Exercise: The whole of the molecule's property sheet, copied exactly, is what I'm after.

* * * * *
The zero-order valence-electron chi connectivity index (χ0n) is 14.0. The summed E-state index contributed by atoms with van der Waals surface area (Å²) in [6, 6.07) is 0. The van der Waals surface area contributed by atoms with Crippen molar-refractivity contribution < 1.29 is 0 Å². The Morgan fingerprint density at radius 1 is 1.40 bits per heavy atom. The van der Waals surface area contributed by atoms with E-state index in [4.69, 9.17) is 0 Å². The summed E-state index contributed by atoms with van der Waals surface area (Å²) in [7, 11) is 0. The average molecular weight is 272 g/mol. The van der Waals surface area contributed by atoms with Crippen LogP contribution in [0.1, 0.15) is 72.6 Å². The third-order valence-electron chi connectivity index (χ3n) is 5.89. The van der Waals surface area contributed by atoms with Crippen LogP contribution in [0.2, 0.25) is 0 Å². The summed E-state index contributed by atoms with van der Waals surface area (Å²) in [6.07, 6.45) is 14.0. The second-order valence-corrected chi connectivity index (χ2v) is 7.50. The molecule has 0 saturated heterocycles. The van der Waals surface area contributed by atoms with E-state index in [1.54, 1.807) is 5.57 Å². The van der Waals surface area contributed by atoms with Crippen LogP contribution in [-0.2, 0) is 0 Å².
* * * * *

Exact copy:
The zero-order valence-electron chi connectivity index (χ0n) is 14.0. The summed E-state index contributed by atoms with van der Waals surface area (Å²) in [6, 6.07) is 0. The van der Waals surface area contributed by atoms with Crippen molar-refractivity contribution < 1.29 is 0 Å². The Morgan fingerprint density at radius 1 is 1.40 bits per heavy atom. The van der Waals surface area contributed by atoms with E-state index in [4.69, 9.17) is 0 Å². The summed E-state index contributed by atoms with van der Waals surface area (Å²) in [7, 11) is 0. The average molecular weight is 272 g/mol. The van der Waals surface area contributed by atoms with Crippen LogP contribution in [0.1, 0.15) is 72.6 Å². The third-order valence-electron chi connectivity index (χ3n) is 5.89. The van der Waals surface area contributed by atoms with Crippen LogP contribution in [0.2, 0.25) is 0 Å². The summed E-state index contributed by atoms with van der Waals surface area (Å²) in [6.07, 6.45) is 14.0. The second-order valence-corrected chi connectivity index (χ2v) is 7.50. The molecule has 0 saturated heterocycles. The van der Waals surface area contributed by atoms with E-state index in [1.54, 1.807) is 5.57 Å². The van der Waals surface area contributed by atoms with Crippen LogP contribution in [-0.2, 0) is 0 Å².